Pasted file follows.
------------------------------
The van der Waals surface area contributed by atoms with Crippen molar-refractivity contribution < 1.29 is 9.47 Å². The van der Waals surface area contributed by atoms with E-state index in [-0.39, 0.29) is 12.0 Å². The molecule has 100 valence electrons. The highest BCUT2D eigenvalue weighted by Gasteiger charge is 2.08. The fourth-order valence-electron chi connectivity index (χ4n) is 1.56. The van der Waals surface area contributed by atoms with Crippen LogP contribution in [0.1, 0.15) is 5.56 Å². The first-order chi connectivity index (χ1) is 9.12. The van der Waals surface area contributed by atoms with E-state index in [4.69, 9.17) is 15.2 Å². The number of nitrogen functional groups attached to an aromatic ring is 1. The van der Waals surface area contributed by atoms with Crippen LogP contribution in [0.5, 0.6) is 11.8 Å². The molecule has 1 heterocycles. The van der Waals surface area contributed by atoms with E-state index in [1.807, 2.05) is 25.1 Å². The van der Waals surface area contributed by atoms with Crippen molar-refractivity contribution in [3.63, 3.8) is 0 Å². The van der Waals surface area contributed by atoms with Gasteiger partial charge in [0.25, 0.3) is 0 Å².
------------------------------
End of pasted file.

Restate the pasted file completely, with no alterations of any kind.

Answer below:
The van der Waals surface area contributed by atoms with Crippen molar-refractivity contribution < 1.29 is 9.47 Å². The van der Waals surface area contributed by atoms with E-state index in [-0.39, 0.29) is 12.0 Å². The molecule has 100 valence electrons. The highest BCUT2D eigenvalue weighted by Gasteiger charge is 2.08. The fourth-order valence-electron chi connectivity index (χ4n) is 1.56. The van der Waals surface area contributed by atoms with Crippen LogP contribution in [0.1, 0.15) is 5.56 Å². The first-order chi connectivity index (χ1) is 9.12. The van der Waals surface area contributed by atoms with E-state index in [4.69, 9.17) is 15.2 Å². The number of nitrogen functional groups attached to an aromatic ring is 1. The van der Waals surface area contributed by atoms with Crippen LogP contribution in [0.5, 0.6) is 11.8 Å². The molecule has 1 heterocycles. The van der Waals surface area contributed by atoms with E-state index in [1.807, 2.05) is 25.1 Å². The van der Waals surface area contributed by atoms with Crippen molar-refractivity contribution in [3.63, 3.8) is 0 Å². The van der Waals surface area contributed by atoms with Gasteiger partial charge in [0.25, 0.3) is 0 Å².